In a highly anticipated ruling, in Masterpiece Cakeshop, Ltd. v. Colorado Civil Rights Commission, U.S. Supreme Court ruled 7-2 in favor of a cake shop owner who refused to make a wedding cake for a same-sex couple because of his religious beliefs. The case highlights the potentially conflicting intersection of religious freedoms and anti-discrimination laws; i.e. the right to hold sincere religious beliefs and the right to be treated equally and without discrimination based on one’s sexual orientation. READ MORE
On the heels of the landmark decision by the Supreme Court in favor of gay marriage, the EEOC held on July 15, 2015 that sex discrimination under Title VII includes discrimination on the basis of sexual orientation. Even though the decision is not binding precedent in federal court, and runs contrary to a significant body of case law holding that Title VII does not prohibit discrimination on the basis of sexual orientation, it could be regarded by some courts as persuasive authority. The decision could also have an impact on employers in the form of an increased number of administrative charges of discrimination filed with the EEOC based on sexual orientation, as courts determine whether to adopt the EEOC’s interpretation.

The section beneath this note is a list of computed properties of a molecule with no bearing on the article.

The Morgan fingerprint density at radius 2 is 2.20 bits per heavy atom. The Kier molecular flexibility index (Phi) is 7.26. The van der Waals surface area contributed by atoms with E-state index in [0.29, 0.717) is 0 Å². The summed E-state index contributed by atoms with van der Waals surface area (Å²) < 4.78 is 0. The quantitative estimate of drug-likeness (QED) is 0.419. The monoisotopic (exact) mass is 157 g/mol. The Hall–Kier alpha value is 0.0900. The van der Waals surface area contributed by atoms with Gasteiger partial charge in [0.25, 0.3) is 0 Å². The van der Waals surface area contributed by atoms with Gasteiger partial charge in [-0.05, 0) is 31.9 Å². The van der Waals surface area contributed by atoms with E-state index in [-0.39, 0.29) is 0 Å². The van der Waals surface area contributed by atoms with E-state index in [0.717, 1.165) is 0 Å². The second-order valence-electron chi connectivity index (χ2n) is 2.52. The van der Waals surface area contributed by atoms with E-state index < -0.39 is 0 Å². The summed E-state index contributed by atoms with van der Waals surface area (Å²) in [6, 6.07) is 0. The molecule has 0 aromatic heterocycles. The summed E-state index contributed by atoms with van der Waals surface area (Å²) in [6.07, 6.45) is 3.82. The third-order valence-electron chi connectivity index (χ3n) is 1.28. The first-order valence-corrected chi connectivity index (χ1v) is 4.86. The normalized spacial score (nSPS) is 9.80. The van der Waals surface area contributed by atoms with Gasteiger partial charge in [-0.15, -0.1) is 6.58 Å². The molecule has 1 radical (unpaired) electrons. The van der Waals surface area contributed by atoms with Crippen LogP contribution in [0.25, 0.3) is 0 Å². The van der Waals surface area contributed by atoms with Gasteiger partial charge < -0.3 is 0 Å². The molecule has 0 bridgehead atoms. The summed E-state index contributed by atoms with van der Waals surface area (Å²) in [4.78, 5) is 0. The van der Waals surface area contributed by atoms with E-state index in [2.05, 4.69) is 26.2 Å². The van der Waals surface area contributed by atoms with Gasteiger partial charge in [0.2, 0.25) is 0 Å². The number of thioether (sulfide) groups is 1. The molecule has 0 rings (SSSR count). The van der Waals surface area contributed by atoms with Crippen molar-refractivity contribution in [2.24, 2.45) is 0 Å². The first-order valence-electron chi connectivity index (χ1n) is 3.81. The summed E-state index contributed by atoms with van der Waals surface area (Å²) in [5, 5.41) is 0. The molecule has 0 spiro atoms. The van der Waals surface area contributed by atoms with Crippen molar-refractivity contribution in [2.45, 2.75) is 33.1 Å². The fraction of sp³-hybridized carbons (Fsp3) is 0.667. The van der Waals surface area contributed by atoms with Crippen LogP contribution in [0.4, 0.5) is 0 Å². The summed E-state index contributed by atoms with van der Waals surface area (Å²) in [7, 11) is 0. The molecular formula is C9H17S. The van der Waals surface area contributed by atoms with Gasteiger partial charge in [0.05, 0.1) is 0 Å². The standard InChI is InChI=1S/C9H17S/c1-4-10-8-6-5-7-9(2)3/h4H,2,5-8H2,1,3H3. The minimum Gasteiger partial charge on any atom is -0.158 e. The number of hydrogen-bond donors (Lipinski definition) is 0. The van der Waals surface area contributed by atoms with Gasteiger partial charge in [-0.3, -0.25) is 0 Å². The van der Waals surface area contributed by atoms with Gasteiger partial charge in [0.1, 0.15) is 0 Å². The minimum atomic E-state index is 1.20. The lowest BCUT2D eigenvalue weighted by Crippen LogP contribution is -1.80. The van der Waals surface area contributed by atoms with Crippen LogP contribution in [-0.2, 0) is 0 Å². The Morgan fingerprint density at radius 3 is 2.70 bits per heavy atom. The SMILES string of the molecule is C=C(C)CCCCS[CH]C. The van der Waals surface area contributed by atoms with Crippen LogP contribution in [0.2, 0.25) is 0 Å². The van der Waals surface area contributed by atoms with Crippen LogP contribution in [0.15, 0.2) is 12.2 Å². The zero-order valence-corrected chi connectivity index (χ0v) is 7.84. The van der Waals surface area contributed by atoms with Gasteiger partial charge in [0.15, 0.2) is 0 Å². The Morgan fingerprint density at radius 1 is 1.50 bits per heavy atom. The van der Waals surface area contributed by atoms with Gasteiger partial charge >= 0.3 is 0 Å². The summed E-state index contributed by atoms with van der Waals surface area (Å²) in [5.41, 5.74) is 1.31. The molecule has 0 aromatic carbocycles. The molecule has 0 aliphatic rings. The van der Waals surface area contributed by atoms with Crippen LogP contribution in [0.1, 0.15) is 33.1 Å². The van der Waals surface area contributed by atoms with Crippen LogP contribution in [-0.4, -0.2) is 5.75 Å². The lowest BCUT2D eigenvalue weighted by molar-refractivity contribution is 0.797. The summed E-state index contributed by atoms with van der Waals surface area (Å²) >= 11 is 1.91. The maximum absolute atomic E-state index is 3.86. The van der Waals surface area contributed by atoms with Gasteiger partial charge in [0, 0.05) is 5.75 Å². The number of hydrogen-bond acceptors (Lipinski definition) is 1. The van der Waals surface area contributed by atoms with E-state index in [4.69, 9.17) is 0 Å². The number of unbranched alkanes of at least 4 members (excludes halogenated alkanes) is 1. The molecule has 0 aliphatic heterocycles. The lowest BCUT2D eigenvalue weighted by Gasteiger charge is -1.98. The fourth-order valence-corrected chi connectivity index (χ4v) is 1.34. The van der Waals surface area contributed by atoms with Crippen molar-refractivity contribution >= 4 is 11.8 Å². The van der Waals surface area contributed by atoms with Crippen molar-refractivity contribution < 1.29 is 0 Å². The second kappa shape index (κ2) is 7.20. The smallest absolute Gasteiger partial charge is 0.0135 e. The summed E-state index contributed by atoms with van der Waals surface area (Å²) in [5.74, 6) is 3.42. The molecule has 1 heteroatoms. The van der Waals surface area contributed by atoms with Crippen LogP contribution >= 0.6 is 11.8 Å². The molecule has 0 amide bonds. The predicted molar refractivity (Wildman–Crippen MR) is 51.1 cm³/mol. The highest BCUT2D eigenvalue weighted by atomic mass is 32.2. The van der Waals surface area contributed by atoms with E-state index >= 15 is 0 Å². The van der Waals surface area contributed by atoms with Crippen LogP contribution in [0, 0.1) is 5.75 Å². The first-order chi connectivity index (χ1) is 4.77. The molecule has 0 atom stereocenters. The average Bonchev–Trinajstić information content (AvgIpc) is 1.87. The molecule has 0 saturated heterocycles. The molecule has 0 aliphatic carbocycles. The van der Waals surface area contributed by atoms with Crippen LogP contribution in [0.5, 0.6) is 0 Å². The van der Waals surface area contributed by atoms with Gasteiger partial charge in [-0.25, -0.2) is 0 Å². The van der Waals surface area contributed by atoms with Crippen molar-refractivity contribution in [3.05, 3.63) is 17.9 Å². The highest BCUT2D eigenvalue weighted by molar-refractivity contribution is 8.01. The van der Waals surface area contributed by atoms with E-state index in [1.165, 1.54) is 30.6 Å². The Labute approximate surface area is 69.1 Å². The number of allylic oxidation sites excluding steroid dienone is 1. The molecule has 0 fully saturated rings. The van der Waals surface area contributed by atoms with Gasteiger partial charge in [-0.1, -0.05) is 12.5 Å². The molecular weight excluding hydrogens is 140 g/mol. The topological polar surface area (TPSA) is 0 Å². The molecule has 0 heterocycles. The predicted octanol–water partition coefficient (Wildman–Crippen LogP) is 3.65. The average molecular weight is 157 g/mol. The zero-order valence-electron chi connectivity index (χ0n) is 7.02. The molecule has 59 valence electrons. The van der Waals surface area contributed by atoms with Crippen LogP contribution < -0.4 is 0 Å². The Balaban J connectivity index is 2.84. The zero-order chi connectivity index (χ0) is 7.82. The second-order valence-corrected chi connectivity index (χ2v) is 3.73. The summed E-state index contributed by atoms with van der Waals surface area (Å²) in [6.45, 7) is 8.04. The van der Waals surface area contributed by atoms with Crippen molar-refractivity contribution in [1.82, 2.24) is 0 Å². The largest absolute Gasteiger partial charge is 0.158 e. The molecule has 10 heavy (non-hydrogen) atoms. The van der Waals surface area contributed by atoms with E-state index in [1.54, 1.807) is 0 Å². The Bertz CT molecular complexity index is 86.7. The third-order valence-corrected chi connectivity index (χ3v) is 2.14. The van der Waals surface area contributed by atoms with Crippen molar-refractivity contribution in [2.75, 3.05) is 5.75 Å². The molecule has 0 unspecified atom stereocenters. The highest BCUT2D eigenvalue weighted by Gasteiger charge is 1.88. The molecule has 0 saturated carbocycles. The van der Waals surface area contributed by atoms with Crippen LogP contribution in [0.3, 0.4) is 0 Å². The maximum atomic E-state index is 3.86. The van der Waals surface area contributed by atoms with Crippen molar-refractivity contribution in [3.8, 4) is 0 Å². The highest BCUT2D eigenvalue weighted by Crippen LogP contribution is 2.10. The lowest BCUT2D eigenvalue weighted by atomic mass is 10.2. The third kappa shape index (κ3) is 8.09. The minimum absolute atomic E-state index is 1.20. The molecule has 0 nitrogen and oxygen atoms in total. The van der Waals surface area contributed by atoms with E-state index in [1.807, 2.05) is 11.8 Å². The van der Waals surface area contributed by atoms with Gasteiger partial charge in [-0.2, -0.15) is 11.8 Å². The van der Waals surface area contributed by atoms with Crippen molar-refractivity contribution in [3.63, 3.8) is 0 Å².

Following the excitement of the same-sex marriage decision by the U.S. Supreme Court on June 26th, the question remains how much the Opinion may impact Title VII employment discrimination claims. Based on our reading of the Obergefell v. Hodges decision, and the many states that have passed legislation protecting employees from sexual-orientation discrimination, we recommend that employers revisit and update their anti-discrimination policies.
In the recent UK case of Smith v. Trafford, the Claimant was awarded just £98 (approx. $150) by the English High Court for a successful breach of contract claim against his housing trust employer (the “Trust”). The Claimant, Mr. Smith, had posted two comments on his Facebook wall expressing his views on gay marriage. One comment stated “equality too far” and the other comment elaborated on his reasons for opposing gay marriage. In the Trust’s view, Mr. Smith’s comments amounted to a serious breach of its Code of Conduct and Equal Opportunities Policy. He had a significant number of colleagues as his Facebook friends and the Trust was concerned that his personal views would be interpreted as its own. Consequently, the Trust found Mr. Smith guilty of gross misconduct but rather than dismissing him, demoted Mr. Smith to a non-managerial position with a resulting 40 percent reduction in his pay. READ MORE